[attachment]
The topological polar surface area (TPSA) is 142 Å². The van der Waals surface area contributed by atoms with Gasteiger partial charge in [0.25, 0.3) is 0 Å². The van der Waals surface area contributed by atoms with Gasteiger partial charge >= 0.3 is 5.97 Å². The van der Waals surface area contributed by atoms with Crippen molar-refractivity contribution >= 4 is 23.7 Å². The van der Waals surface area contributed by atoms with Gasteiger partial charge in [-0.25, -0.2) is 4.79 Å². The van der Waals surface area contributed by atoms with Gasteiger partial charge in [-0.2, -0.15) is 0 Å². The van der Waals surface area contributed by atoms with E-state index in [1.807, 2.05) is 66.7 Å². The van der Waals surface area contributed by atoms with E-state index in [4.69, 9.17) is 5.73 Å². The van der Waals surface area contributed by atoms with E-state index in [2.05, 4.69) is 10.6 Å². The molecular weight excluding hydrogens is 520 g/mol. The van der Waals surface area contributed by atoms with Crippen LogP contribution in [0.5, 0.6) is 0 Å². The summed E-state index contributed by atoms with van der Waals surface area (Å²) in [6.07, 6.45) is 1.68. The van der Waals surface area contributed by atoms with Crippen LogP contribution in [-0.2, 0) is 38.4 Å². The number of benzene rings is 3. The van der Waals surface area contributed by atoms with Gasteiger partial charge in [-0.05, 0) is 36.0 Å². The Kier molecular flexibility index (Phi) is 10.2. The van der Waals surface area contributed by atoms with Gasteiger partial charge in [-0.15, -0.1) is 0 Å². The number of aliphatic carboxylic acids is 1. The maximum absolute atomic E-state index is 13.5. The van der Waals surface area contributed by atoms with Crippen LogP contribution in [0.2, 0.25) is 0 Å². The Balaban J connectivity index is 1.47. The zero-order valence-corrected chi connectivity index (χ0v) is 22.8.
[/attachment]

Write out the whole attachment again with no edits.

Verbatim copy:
The topological polar surface area (TPSA) is 142 Å². The van der Waals surface area contributed by atoms with Gasteiger partial charge in [0.25, 0.3) is 0 Å². The van der Waals surface area contributed by atoms with Gasteiger partial charge >= 0.3 is 5.97 Å². The van der Waals surface area contributed by atoms with Crippen molar-refractivity contribution >= 4 is 23.7 Å². The van der Waals surface area contributed by atoms with Gasteiger partial charge in [-0.25, -0.2) is 4.79 Å². The van der Waals surface area contributed by atoms with Gasteiger partial charge in [-0.2, -0.15) is 0 Å². The van der Waals surface area contributed by atoms with E-state index in [1.807, 2.05) is 66.7 Å². The van der Waals surface area contributed by atoms with E-state index in [4.69, 9.17) is 5.73 Å². The van der Waals surface area contributed by atoms with E-state index in [2.05, 4.69) is 10.6 Å². The molecular weight excluding hydrogens is 520 g/mol. The van der Waals surface area contributed by atoms with Crippen LogP contribution in [0.5, 0.6) is 0 Å². The summed E-state index contributed by atoms with van der Waals surface area (Å²) in [6.07, 6.45) is 1.68. The van der Waals surface area contributed by atoms with Crippen LogP contribution in [-0.2, 0) is 38.4 Å². The number of benzene rings is 3. The van der Waals surface area contributed by atoms with Gasteiger partial charge in [-0.05, 0) is 36.0 Å². The Kier molecular flexibility index (Phi) is 10.2. The van der Waals surface area contributed by atoms with Gasteiger partial charge in [-0.15, -0.1) is 0 Å². The number of aliphatic carboxylic acids is 1. The maximum absolute atomic E-state index is 13.5. The van der Waals surface area contributed by atoms with Crippen LogP contribution in [0.2, 0.25) is 0 Å². The Balaban J connectivity index is 1.47. The zero-order valence-corrected chi connectivity index (χ0v) is 22.8.